This excellent collection of poems will be reviewed
in our Fall 2018 magazine issue. [ SUBSCRIBE NOW ]
A poem from this collection…
I just found this PBS video of him reading one of the poems from his latest collection:
Paperback: Four Way, 2015
Buy now: [ Amazon ]
Oh! Mr. Best, you’re very bad
And all the world shall know it;
Your base behaviour shall be sung
By me, a tunefull Poet.–
You used to go to Harrowgate
Each summer as it came,
And why I pray should you refuse
To go this year the same?–
I read four poems during our “special music” time at Englewood yesterday. The first three were “Poet” by Liberty Hyde Bailey, followed by two short Sabbath poems by Wendell Berry. The fourth poem was one that I wrote for the occasion, that is my response to all the violence of recent months (especially after Ferguson), and the ways so many people today — on the Right and on the Left — dig their heels in and are averse to dialogue.
As you move through your everyday life
Look at the people surrounding you
The people God made and that God loves.
Who are those who most differ from you?
Sarojini Naidu (born as Sarojini Chattopadhyay), also known as The Nightingale of India, was an Indian independence activist and poet. Naidu served as the first governor of the United Provinces of Agra and Oudh from 1947 to 1949; the first woman to become the governor of an Indian state. She was the second woman to become the president of the Indian National Congress in 1925 and the first Indian woman to do so.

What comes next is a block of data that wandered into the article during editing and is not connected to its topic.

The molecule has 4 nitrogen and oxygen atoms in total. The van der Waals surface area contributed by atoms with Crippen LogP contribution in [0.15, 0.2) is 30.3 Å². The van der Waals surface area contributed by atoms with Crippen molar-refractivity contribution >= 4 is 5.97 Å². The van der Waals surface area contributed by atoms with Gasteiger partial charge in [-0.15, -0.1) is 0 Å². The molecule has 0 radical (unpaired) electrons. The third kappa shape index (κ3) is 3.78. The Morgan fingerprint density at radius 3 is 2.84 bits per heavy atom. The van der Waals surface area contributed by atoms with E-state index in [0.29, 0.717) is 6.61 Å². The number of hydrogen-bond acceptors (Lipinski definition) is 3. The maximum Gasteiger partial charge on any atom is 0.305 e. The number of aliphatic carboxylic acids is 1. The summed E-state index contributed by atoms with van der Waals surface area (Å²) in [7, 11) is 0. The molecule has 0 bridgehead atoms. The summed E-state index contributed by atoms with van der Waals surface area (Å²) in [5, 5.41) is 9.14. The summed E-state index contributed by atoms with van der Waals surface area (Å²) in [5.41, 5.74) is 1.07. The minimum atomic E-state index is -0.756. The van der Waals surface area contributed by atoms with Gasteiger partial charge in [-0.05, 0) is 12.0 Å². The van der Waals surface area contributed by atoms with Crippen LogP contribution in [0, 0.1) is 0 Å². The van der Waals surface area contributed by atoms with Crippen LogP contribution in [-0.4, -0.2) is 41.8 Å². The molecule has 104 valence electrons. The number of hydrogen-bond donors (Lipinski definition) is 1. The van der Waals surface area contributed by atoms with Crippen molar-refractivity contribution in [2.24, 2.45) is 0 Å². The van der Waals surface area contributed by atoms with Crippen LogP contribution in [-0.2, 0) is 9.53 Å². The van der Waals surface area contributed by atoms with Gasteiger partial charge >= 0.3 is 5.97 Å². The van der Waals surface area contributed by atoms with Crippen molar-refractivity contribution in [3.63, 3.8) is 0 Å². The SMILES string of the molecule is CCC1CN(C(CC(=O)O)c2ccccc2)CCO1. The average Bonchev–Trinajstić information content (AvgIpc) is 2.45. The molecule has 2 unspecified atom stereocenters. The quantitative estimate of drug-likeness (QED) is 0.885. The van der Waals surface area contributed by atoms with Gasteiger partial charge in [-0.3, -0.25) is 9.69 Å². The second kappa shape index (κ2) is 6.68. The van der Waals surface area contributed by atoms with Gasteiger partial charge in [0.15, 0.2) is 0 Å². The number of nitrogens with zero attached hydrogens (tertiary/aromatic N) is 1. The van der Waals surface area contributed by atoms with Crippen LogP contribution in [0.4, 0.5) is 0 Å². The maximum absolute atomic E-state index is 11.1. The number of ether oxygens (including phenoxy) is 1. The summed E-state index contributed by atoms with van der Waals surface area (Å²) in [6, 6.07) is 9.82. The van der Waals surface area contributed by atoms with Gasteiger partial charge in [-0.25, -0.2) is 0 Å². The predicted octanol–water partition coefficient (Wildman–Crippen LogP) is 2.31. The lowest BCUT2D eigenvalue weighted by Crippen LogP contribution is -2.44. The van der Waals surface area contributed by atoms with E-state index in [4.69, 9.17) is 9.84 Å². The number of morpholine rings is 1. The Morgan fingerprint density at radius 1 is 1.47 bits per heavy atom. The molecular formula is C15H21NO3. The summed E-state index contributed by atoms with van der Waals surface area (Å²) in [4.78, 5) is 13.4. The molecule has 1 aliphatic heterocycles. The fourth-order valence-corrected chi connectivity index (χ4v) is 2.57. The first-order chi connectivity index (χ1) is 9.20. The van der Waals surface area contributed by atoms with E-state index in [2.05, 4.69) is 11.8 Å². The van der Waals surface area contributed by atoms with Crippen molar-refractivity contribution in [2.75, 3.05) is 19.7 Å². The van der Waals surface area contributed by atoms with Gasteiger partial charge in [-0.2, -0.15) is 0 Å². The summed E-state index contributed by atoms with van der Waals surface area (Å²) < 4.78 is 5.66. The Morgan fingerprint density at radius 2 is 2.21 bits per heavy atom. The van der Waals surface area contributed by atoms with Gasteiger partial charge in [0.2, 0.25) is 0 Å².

Download Naidu’s collection of poems
The Golden Threshold
as a FREE ebook from Project Gutenberg.
James Weldon Johnson (June 17, 1871 – June 26, 1938) was an American author, educator, lawyer, diplomat, songwriter, and civil rights activist. Johnson is best remembered for his leadership of the National Association for the Advancement of Colored People (NAACP), where he started working in 1917. In 1920 he was the first black to be chosen as executive secretary of the organization, effectively the operating officer. He served in that position from 1920 to 1930. Johnson established his reputation as a writer, and was known during the Harlem Renaissance for his poems, novels, and anthologies collecting both poems and spirituals of black culture. (via Wikipedia)
In honor of his birthday, we offer this poem…
GIOVANNI BOCCACCIO (Giovanni di Boccaccio da Chellino), born at Paris, the son of a Florentine merchant. He came to Florence at an early age, studied commerce in Naples, but soon abandoned this for literature. About 1334 or 1338 he fell in love with Maria d’ Aquino, a natural daughter of King Robert of Naples, who, as “Fiammetta,” inspired a number of his works. In 1349, on his father’s death, he returned to Florence, where he entertained Petrarch, with whom he formed a close friendship. About 1362 he was so influenced by a priest called Gioacchino Ciani as completely to change his moral views and mode of life. In 1373 he read and commented in public on the Divina Commedia.